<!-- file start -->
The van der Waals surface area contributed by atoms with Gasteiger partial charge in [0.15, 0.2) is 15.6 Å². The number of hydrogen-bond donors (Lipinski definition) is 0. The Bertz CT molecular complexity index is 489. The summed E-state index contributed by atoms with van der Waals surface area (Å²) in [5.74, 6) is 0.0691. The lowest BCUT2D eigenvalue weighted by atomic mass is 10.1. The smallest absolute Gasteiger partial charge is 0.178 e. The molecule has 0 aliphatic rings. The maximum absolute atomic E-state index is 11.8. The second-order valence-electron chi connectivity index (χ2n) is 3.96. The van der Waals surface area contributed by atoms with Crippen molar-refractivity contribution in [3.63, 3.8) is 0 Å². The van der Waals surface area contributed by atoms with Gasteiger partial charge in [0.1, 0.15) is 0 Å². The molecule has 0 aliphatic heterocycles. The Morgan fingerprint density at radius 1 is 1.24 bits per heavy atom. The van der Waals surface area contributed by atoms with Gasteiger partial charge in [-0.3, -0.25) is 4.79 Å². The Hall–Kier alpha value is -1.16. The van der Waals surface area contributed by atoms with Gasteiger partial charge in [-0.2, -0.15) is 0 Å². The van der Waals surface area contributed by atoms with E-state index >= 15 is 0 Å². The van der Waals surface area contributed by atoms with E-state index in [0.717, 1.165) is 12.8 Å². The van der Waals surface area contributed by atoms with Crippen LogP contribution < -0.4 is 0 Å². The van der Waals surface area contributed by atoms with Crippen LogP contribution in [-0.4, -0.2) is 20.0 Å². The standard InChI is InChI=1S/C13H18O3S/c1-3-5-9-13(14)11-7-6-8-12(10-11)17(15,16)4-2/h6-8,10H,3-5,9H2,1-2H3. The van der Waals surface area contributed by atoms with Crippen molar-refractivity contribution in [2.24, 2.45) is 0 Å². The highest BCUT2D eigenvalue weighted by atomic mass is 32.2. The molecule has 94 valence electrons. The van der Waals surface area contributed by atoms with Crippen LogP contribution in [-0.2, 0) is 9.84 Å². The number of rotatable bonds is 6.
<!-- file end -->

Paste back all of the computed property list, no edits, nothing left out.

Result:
The van der Waals surface area contributed by atoms with Gasteiger partial charge in [0.15, 0.2) is 15.6 Å². The number of hydrogen-bond donors (Lipinski definition) is 0. The Bertz CT molecular complexity index is 489. The summed E-state index contributed by atoms with van der Waals surface area (Å²) in [5.74, 6) is 0.0691. The lowest BCUT2D eigenvalue weighted by atomic mass is 10.1. The smallest absolute Gasteiger partial charge is 0.178 e. The molecule has 0 aliphatic rings. The maximum absolute atomic E-state index is 11.8. The second-order valence-electron chi connectivity index (χ2n) is 3.96. The van der Waals surface area contributed by atoms with Crippen molar-refractivity contribution in [3.63, 3.8) is 0 Å². The van der Waals surface area contributed by atoms with Gasteiger partial charge in [0.1, 0.15) is 0 Å². The molecule has 0 aliphatic heterocycles. The Morgan fingerprint density at radius 1 is 1.24 bits per heavy atom. The van der Waals surface area contributed by atoms with Gasteiger partial charge in [-0.3, -0.25) is 4.79 Å². The Hall–Kier alpha value is -1.16. The van der Waals surface area contributed by atoms with Gasteiger partial charge in [-0.2, -0.15) is 0 Å². The van der Waals surface area contributed by atoms with E-state index >= 15 is 0 Å². The van der Waals surface area contributed by atoms with E-state index in [0.717, 1.165) is 12.8 Å². The van der Waals surface area contributed by atoms with Crippen LogP contribution < -0.4 is 0 Å². The van der Waals surface area contributed by atoms with Crippen LogP contribution in [-0.4, -0.2) is 20.0 Å². The standard InChI is InChI=1S/C13H18O3S/c1-3-5-9-13(14)11-7-6-8-12(10-11)17(15,16)4-2/h6-8,10H,3-5,9H2,1-2H3. The van der Waals surface area contributed by atoms with Crippen molar-refractivity contribution in [2.24, 2.45) is 0 Å². The highest BCUT2D eigenvalue weighted by atomic mass is 32.2. The molecule has 94 valence electrons. The van der Waals surface area contributed by atoms with Crippen LogP contribution in [-0.2, 0) is 9.84 Å². The number of rotatable bonds is 6.